A whole-prison approach

Sally Coates is very clear that to make her vision a reality, education must be at the "heart of the prison regime" and this requires a "whole-organisation approach". In Scotland too, the strategy identifies aspects of the prison regime that drive silo working and hinder collaboration. These include pay, incentives and timetabling of the core day. 

Both Coates and McConnell detail ways in which the whole prison regime and workforce need to be given flexibility to incentivise and prioritise learning across the prison and better meet the needs of individual learners.

Measuring and proving success

Both strategies grapple with the issue of success and how it is measured. Coates says: "It was not clear to me from my visits how managers locally assess the success of the education arrangements". She recounts that many Governors appeared to view success as "facilitating learner attendance at classes" and OLASS providers frequently viewed success in terms of "drawing down funding available to cover their costs".

Dame Sally reflects that Ofsted"s assessment of prison education is that too much is poor or needs improvement. She sets out the need for a core set of performance measures that include a "suite of outcome measures" including educational progression against a baseline assessment and changes to the inspection regime. She also calls for operational performance measures that are more meaningful than the current payment arrangements under OLASS that can "incentive the wrong commissioning and delivery behaviours".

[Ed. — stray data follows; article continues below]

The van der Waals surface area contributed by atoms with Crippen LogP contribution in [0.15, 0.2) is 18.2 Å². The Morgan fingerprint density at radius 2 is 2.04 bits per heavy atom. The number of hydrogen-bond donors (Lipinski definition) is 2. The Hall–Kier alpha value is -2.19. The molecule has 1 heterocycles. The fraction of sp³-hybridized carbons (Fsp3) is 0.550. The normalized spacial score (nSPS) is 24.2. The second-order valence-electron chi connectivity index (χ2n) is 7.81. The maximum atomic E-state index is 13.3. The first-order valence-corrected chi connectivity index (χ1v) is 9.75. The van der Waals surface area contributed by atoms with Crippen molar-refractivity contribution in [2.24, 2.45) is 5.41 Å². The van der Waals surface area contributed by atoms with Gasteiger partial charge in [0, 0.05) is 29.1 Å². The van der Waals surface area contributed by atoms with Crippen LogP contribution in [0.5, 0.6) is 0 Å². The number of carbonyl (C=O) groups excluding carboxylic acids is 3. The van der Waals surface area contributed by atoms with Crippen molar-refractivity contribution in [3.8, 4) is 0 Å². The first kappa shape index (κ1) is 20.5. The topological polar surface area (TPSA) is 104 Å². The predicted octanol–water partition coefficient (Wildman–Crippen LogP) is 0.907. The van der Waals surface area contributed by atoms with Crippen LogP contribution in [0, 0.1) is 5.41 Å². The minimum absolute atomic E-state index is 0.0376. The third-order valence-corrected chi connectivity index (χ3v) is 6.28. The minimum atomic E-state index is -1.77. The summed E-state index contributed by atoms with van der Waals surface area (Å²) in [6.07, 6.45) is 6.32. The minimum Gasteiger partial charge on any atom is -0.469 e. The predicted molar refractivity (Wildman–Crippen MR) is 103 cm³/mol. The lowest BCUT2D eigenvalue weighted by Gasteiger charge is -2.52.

The SPS raise similar concerns; proposing that the "concentration on annual increases in individual certificates does not provide a full picture of improved outcomes or the utility of those qualifications as a basis for further learning". They propose a more rounded approach to gathering and analysing evidence that "demonstrates learner progress and the wider benefits of engagement in learning". Neither strategy establishes what this framework will look like, but the recognition that a more nuanced approach is required is a positive starting point.


Both strategies are aspirational in their visions but both come at a time of significant strain in the prison system with staffing shortages, violence, drugs, self harm and suicides on the rise. This makes achieving a human and safe environment a difficult enough task for governors, let alone promoting a culture that supports education and rehabilitation.

However we must continue to keep up the momentum that is building on both sides of the border, and urge the Government to break down the barriers to their implementation so that we really can unlock potential. The thistle of Scotland is a symbol of resilience and the rose of England is a symbol of hope. We are going to need both of these characteristics to ensure that the talent hidden behind prison walls blossoms for the benefit of all.